Managing attention deficit disorder by training the brain (ScienceDaily):
Attention Deficit Hyperactivity Disorder (ADHD) affects about 7% of children, with a two out of three chance of persisting into adulthood. This neurodevelopmental disorder is characterised by concentration difficulties, increased distractibility, impulsivity and hyperactivity. Today, ADHD is treated with pharmaceutical drugs that may have unwanted side effects. This is why scientists from the University of Geneva (UNIGE) and the University Hospitals of Geneva (HUG), Switzerland, explored a new technique called ‘neurofeedback’, which enables ADHD patients to train their attention, based on instant feedback from the level of their brain activity.
The team of neuroscientists found that not only did the training have a positive effect on patients’ concentration abilities, but also that the attention improvement was closely linked to an enhanced response from the brain- the P3 wave — which is known to reflect integration of information in the brain …
Neurofeedback is a type of neurocognitive intervention based on the training of “real-time” brain signals. Using an electroencephalogram (EEG) with 64 sensors, the scientists capture the electrical activity of cortical neurons and focus their analysis on the spontaneous Alpha rhythm (with frequency around 10 Hertz), coupling its amplitude fluctuation to a video game that the patients can control with the power of their attention. “The aim of neurofeedback is to make the patients aware of the moments when they are no longer attentive. With practice, brain networks then “learn” to reduce attentional lapses through neuroplasticity,” explains Tomas Ros, researcher in the Department of Basic Neurosciences at UNIGE Faculty of Medicine and at the Centre for Biomedical Imaging (CIBM) … “The ultimate goal is to enable patients to learn to concentrate without medication and to be able to train their brain in the comfort of their home,” concludes Tomas Ros.
Electrophysiological correlates of improved executive function following EEG neurofeedback in adult attention deficit hyperactivity disorder (Clinical Neurophysiology). From the Abstract:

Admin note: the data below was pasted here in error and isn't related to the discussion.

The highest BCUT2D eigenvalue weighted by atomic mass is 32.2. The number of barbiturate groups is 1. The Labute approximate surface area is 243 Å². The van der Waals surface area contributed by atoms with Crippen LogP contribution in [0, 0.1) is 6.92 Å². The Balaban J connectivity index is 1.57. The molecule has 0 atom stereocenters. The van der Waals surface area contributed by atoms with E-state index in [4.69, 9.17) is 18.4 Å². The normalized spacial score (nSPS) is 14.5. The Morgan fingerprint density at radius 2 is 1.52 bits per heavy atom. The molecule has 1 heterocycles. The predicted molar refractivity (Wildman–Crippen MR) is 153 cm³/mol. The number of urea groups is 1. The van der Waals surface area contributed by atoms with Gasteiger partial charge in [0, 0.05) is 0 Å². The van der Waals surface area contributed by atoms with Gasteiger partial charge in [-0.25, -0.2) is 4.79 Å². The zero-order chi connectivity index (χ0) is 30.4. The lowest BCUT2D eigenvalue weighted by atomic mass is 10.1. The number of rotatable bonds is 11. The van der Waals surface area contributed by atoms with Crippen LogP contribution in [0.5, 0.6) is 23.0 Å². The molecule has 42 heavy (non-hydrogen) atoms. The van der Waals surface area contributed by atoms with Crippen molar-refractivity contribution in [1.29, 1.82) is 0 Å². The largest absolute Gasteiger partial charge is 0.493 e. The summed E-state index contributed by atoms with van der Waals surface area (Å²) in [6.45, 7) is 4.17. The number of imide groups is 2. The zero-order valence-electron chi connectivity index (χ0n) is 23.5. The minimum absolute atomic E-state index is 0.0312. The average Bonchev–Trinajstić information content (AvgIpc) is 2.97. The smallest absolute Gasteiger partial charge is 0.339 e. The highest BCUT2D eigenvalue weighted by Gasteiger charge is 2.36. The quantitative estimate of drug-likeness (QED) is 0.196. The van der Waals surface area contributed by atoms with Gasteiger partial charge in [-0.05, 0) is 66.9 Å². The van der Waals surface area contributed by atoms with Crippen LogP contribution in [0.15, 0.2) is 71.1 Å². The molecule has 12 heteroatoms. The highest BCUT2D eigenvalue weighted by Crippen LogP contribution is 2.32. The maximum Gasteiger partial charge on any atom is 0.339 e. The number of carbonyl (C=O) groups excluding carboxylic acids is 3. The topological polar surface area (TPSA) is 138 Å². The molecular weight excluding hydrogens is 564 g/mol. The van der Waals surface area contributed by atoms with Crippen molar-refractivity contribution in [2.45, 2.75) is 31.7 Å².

- Methods: We recorded high-density EEG in 25 adult ADHD patients and 22 neurotypical controls during a Go/NoGo task, before and after a 30-minute NFB session designed to down-regulate the alpha (8–12 Hz) rhythm.
- Results: At baseline, ADHD patients demonstrated impaired Go/NoGo performance compared to controls, while Go-P3 amplitude inversely correlated with ADHD-associated symptomatology in childhood. Post NFB, task performance improved in both groups, significantly enhancing stimulus detectability (d‑prime) and reducing reaction time variability, while increasing N1 and P3 ERP component amplitudes. Specifically for ADHD patients, the pre-to-post enhancement in Go-P3 amplitude correlated with measures of improved executive function, i.e., enhanced d‑prime, reduced omission errors and reduced reaction time variability.
- Conclusions: A single-session of alpha down-regulation NFB was able to reverse the abnormal neurocognitive signatures of adult ADHD during a Go/NoGo task.
- Significance: The study demonstrates for the first time the beneficial neurobehavioral effect of a single NFB session in adult ADHD, and reinforces the notion that ERPs could serve as useful diagnostic/prognostic markers of executive dysfunction.
The Study in Context:
- Meta-analysis finds sustained benefits of neurofeedback for kids with ADHD
- What are cognitive abilities and how to boost them?
- Study shows why children with ADHD should be reevaluated each year: Attention problems perceived by teachers are far less stable than we imagine
- Neurofeedback or medication to treat ADHD?
- FDA clears first videogame to be prescribed to kids with ADHD: EndeavorRx by Akili Interactive Labs